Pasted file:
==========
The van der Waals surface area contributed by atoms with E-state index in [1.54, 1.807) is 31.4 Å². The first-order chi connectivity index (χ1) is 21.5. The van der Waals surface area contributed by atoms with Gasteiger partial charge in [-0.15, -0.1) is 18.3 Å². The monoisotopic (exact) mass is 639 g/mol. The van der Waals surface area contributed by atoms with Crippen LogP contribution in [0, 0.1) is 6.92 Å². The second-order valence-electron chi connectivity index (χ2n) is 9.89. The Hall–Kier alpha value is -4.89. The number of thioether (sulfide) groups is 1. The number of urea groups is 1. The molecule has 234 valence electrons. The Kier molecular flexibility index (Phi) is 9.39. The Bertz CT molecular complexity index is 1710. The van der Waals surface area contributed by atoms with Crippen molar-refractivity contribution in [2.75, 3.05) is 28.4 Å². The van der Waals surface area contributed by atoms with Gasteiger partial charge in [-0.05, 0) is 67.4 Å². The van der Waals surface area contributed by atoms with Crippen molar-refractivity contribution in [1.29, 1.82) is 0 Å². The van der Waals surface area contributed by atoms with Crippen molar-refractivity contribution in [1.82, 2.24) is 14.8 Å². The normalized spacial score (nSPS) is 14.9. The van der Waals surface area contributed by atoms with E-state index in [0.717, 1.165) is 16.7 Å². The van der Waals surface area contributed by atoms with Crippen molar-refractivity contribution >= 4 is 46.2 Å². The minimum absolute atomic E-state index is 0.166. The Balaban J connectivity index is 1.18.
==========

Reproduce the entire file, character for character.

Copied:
The van der Waals surface area contributed by atoms with E-state index in [1.54, 1.807) is 31.4 Å². The first-order chi connectivity index (χ1) is 21.5. The van der Waals surface area contributed by atoms with Gasteiger partial charge in [-0.15, -0.1) is 18.3 Å². The monoisotopic (exact) mass is 639 g/mol. The van der Waals surface area contributed by atoms with Crippen LogP contribution in [0, 0.1) is 6.92 Å². The second-order valence-electron chi connectivity index (χ2n) is 9.89. The Hall–Kier alpha value is -4.89. The number of thioether (sulfide) groups is 1. The number of urea groups is 1. The molecule has 234 valence electrons. The Kier molecular flexibility index (Phi) is 9.39. The Bertz CT molecular complexity index is 1710. The van der Waals surface area contributed by atoms with Crippen molar-refractivity contribution in [2.75, 3.05) is 28.4 Å². The van der Waals surface area contributed by atoms with Gasteiger partial charge in [-0.05, 0) is 67.4 Å². The van der Waals surface area contributed by atoms with Crippen molar-refractivity contribution in [1.29, 1.82) is 0 Å². The van der Waals surface area contributed by atoms with Crippen molar-refractivity contribution in [1.82, 2.24) is 14.8 Å². The normalized spacial score (nSPS) is 14.9. The van der Waals surface area contributed by atoms with E-state index in [0.717, 1.165) is 16.7 Å². The van der Waals surface area contributed by atoms with Crippen molar-refractivity contribution >= 4 is 46.2 Å². The minimum absolute atomic E-state index is 0.166. The Balaban J connectivity index is 1.18.